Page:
Extensively drug-resistant Shigella infections are increasing. Here’s what you need to know.
The Centers for Disease Control and Prevention issued a recent warning about increasing rates of extensively drug-resistant shigellosis, a gut disease caused by Shigella bacteria. Shigellosis is rarely life-threatening and most people do not need treatment. But the increase in extensively drug-resistant strains is worrisome because it leaves fewer treatment options for those who need one.
In 2015, there were no reports to the CDC of extensively drug-resistant shigellosis. But by 2022, 5% of all shigellosis cases were extensively drug-resistant. While this may not sound like a huge increase, with global travel connecting more people, public health officials are concerned about its potential to spread.
Extensively drug-resistant shigellosis is not curbed by three different classes of common antibiotics — macrolide, quinolone and cephalosporins — and it does not respond to common antibiotic alternatives. Researchers are in the process of developing effective treatments. Antibiotics from the carbapenem class may be useful, according to Emerging Pathogens Institute Director J. Glenn Morris, Jr., M.D.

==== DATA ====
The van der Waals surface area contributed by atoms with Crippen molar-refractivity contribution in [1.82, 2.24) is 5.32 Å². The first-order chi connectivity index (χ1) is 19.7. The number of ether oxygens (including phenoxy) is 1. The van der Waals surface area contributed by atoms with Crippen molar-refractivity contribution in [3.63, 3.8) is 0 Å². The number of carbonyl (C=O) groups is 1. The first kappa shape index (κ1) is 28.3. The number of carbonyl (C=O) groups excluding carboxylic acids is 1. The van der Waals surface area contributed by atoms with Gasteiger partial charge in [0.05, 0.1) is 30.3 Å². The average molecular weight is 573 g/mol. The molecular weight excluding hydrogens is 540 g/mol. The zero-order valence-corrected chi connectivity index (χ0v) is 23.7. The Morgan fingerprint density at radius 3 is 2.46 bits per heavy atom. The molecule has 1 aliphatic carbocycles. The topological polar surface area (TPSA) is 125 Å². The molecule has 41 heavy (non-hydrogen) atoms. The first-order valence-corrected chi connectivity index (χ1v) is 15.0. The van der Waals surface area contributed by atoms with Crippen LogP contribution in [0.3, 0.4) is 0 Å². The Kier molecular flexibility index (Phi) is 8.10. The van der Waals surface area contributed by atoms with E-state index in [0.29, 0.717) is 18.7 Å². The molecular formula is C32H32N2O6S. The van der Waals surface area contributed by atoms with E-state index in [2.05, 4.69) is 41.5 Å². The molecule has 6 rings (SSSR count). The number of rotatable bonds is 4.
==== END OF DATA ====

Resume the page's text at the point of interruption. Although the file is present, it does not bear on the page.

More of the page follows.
To learn more, we spoke with Anthony Maurelli, Ph.D., a professor and associate chair in the Department of Environmental and Global Health at the UF College of Public Health and Health Professions. Also a scientist at the EPI, Maurelli is a research expert in disease-causing bacteria, including Shigella.